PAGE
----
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Well, It's been a couple of weeks since I started anything, and I believe it's my turn again so... How many of you deburr primer flash holes and uniform primer pockets? (I do, but I'm not really excited about it) Do you feel it really helps accuracy any? I shoot mostly revolvers and lever actions and am not convinced of it's merit for my uses. What do you think about it?
 

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Pourboy; I still do, does it help,cann't hurt. When I use to reload alot for load testing off the bench with rifles I did. Tryed to get everything out of it I could. If you're looking for the "perfect" load it's one step in the right direction. It's a pain sometimes, but it's all the fun of reloading!  Have a Happy New Year!
 

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I would have to say that the "Jury" is still out on this one. I started this practice with Norma brass for the 6.5x55 Swedish in the M96 Rifle. Trouble is i made a switch to Nosler 120gr Ballistic Tips @ the same time. Groups were already pretty good and tightened up even more. I cannot say what was more responsible for the improvement without furthe experimenting. Take care all and hope we all have a great Year ahead!
Scott in Vermont
 

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I imagine almost half the steps i take when reloading are probably not actually 'necessary' but it makes me feel better about my ammo and that makes it worthwhile to me.
 

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Jacketed bullets in rifles, yes, anything else, no.
 

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 Most cases don't need deburring and uniforming, but then there's those that do. I couldn't seat primers flush, let alone full depth, in half of a batch of new Winchester .222 brass. A Whitetail Primer Pocket Uniformer paid for it's self right then & there. Another batch of Winchester .30-06 batch was OK, except for two, and I cut & cut & cut on them. This was a while back, but some fellows over on the Accurate Reloading Forum had problems with Winchester brass this fall.

 Some cases have a real burr on the flash hole and a few still have the slug in them, bent over like the lid on a open tin can. I use the Lyman tool. As Mr. Gates said, you don't need to countersink the flash hole, just clean it up.

 A few commercial primer pockets have a bit of a military crimp. A twist with an old Lyman Primer Pocket Reamer cleans them up.

Note to newbies. A reamer cuts the sides of the pocket and a uniformer cut the bottom.

 The Whitetail tool is carbide and don't wear out. It's the slickest primer pocket cleaner made.  Mr. Wright turned them over to Sinclair International.
<a href="http://www.sinclairintl.com/cgi-bin/category.cgi?category=RECPUN&type=store

" target="_blank">http://www.sinclairintl.com/cgi-bin....tore

</a>  Since handgun cases last for dozens of reloads and having them cut makes cleaning easier, I do them to. If nothing else, I never have a high primer waiting to slamfire.

Bye
Jack
 

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I had a 375 Whelen built as a cast bullet only gun. I got Redding to make the dies and decided that if I'm doing the rest I make as well go all the way and uniform the cases. I wanted a few variables as possible, so I turned the necks also.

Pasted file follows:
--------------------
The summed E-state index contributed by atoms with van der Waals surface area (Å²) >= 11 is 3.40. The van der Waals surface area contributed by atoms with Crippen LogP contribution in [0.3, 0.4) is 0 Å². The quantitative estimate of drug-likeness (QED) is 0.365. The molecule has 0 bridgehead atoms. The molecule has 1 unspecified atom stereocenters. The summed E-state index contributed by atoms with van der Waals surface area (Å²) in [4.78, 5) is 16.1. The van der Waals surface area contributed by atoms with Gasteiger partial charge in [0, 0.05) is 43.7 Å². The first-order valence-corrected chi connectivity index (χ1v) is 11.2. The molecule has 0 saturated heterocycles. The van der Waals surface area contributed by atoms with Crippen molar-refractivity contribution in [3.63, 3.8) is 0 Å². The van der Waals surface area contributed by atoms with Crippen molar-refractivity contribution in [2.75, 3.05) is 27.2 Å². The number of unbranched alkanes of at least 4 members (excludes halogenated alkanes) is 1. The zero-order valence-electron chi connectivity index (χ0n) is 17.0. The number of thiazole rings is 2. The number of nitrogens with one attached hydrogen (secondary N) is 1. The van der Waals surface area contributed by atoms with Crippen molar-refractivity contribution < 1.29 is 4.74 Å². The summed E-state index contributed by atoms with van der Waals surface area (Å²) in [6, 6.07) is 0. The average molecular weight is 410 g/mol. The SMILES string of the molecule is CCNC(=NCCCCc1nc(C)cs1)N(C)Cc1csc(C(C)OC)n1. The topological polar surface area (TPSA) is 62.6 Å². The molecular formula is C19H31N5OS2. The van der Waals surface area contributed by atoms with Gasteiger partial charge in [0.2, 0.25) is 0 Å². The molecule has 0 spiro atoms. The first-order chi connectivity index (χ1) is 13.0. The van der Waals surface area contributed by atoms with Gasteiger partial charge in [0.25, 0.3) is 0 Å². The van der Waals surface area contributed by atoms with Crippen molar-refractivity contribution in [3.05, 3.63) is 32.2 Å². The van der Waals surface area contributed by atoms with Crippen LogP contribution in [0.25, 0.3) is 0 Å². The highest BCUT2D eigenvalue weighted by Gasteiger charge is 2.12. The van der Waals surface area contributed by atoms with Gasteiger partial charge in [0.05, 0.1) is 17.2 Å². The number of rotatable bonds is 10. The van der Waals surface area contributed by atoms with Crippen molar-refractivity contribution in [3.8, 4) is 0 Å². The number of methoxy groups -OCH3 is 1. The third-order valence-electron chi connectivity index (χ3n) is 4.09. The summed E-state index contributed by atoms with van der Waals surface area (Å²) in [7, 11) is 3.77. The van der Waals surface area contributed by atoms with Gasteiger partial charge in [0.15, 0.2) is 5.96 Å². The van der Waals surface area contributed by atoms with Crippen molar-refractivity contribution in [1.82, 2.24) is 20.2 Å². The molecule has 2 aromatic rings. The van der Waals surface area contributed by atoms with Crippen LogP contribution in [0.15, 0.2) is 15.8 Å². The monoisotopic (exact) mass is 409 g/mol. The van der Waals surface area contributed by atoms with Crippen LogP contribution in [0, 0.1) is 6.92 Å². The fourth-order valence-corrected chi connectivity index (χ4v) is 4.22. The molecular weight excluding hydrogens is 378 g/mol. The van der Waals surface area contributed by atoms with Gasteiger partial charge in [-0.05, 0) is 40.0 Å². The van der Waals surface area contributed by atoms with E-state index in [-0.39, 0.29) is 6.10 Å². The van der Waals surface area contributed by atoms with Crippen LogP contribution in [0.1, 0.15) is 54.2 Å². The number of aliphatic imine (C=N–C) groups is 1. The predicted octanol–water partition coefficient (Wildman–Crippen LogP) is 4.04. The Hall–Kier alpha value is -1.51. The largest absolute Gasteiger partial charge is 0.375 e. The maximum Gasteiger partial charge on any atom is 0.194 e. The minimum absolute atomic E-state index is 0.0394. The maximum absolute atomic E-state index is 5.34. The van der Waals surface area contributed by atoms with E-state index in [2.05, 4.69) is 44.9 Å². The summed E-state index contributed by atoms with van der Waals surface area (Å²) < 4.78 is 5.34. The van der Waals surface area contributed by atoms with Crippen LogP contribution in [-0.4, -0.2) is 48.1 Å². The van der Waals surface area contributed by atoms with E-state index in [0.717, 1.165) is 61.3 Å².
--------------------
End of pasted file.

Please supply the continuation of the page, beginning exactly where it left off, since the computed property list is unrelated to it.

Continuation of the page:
I wanted to isolate all potential problems to me or the cast bullets. I get good groups in the fire forming stage but I get wonderful groups after the uniforming the primer pockets and turning the necks.
I've not shot a jacketed bullet in this rifle. Nor have I lost a case neck splits, I've crunched a few in the press.
I'll vote for uniforming. I'm now doing it with my 25-06.
Jim
 

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Pourboy

I do both on most any rifle cases.  As the great sage has observed, "can't hurt".  Mostly I uniform to make primer seating more consistent.  

All of us have had the case that it took all the pressure we could muster to get the primer seated flush, which can't be doing anything good to the primer.  I do this so the primer can be seated below flush by feel to bottom it in the pocket without excessive strain on either me or the primer.

Once the case is uniformed then flash hole chamfering isn't that big a deal, so I do that too.

I use B&M tools for both operations.  There are several other good items out there, but there is some real junk too, including the RCBS chamfering tool.  The B&M chamfer tool has a stop sleeve on the cutter itself so the stop operates against the interior of the case head and results in a consistent chamfer.  The RCBS stops against the case mouth.  No matter how precisely you trim the case you cannot guarantee that the mouth-to-head distance is consistent to even several thousandths.

Just something to think about brass.  We have been told that we should always buy a supply of brass from one lot for consistency.  Even within a lot the cases are made with a set of dies which does the same operation on several at a time.  What guarantee is there that all of the dies in the set have identical dimensions at any time during the production cycle?  Just check the differences in primer pocket depth in the next box or bag of cases you buy to see only one possible variable.
 
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